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A Stolen Life: A Memoir Kindle Edition

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Length: 306 pages Word Wise: Enabled

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Editorial Reviews

Review

'Jaycee tells of horror years as rapist's captive... Today, her memoir A Stolen Life was released to the media. It will go on sale this week' Evening Standard 12/7 'Prisoner's life of pain becomes swift bestseller... Jaycee Dugard, the California woman who spent 18 years as a prisoner in the back garden of a sex offender until she was found in 2009, has described her astonishing ordeal in a memoir which has moved to the top of the Amazon bestseller list even before its release in bookshops today' Independent 12/7 'This week's entertainment releases... No. 2 A Stolen Life - Jaycee Dugard. The US girl kidnapped and held captive for eighteen years tells her story in an unblinking and harrowing narrative' Mail on Sunday 10/7 'The 30-year-old Californian gives an unflinching account of her abduction as an eleven-year-old, and he 18 years spent as Philip Craig Garrido's captive' TNT Magazine 11/7 'In an interview with ABC News on Sunday, Jaycee Dugard, 31, talked calmly of how she was kidnapped by a couple and held captive for 18 years - there was "a switch" she shut off to survive emotionally - but was in tears telling how she felt, at 14, on seeing the first of two girls fathered by the man: she didn't know how to protect the child, but "I knew I could never let anything happen to her". Dugard spoke on the eve of a memoir of her captivity, A Stolen Life. Last month Phillips Garrido, 60, got life after admitting guilt, in a deal whereby Nancy Garrido, 55, got 36 years to life after admitting guilt' Guardian 12/7 'London's Bestsellers (Daunt W1; Foyles W1; Goldsborough Books W1; Heywood Hill W1; John Sandoe SW3; Waterstone's W8). Dark Horse: A Stolen Life by Jaycee Dugard. Terror Memoir' Evening Standard 15/7

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Product Details

  • File Size: 2474 KB
  • Print Length: 306 pages
  • Page Numbers Source ISBN: 1451629192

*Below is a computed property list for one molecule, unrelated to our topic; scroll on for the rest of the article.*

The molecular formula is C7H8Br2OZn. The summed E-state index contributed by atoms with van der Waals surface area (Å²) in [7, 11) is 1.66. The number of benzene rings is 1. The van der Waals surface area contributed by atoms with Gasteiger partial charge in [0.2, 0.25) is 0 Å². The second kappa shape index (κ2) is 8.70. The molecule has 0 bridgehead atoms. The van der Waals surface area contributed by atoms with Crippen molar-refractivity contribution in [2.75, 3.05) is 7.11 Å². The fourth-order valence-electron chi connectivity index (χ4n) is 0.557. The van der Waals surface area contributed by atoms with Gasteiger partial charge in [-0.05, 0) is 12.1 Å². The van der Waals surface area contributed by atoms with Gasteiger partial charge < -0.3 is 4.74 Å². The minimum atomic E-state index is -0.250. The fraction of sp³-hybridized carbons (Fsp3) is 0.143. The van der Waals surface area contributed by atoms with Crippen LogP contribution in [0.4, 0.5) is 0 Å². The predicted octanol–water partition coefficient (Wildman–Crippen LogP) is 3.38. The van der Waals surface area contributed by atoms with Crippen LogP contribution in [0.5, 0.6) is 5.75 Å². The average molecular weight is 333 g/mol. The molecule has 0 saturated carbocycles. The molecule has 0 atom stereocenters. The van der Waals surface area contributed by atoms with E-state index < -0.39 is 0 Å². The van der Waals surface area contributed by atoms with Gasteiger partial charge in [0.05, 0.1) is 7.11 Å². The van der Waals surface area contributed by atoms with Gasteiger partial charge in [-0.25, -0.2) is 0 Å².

• Publisher: Simon & Schuster; Reprint edition (July 12, 2011)
  • Publication Date: July 12, 2011
  • Sold by: Simon and Schuster Digital Sales Inc
  • Language: English
  • ASIN: B004ZZS4CC
  • Text-to-Speech: Not enabled
  • X-Ray:
  • Word Wise: Enabled
  • Lending: Not Enabled
  • Enhanced Typesetting: Not Enabled
  • Amazon Best Sellers Rank: #12,434 Paid in Kindle Store (See Top 100 Paid in Kindle Store)
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Customer Reviews

Most Helpful Customer Reviews

Format: Kindle Edition Verified Purchase
Wow!! Thanks to Kindle, I was able to download the book at about one in the morning, and it's now seven in the morning. I have not read a book in one sitting, or in one night for years!

People who saw the ABC interview with Diane Sawyer saw how warm and lovely this young lady is, and her book is like the interview but a hundred times warmer and more personal.

Jaycee's story is refreshing in that it's written by her, and not from a co-author. Much of the book are pages and pages taken from the actual journal entries she wrote while in her backyard prison. You can tell that her journal entries read in much same way as the rest of the book, so in a sense, the entire book is a continuation of her journaling and her ongoing mission in life to help others. For example, it's hard to tell when you're reading from her old journal entries from her more current writings of when she's authoring this book. It's really all one voice, and you definitely get a feel for how her voice resonates through.

Some readers on comment sections of news sites have mentioned they don't want to read the book due to graphic scenes being portrayed. Yes, these scenes are there, but written in a very mature way that I think people should really read. The book doesn't focus on these scenes, as rather the book focuses on simply sharing her story and conveying her sense of hope that's still beaming today. But the sexual abuse scenes are important to all of America as they describe horrifying sexual acts that often go by generic terms like 'rape' and 'molestation.' But what do those mean? Jaycee paints a much clearer picture, and in doing so, acts as the voice for all the victims of sexual abuse that can't share their story.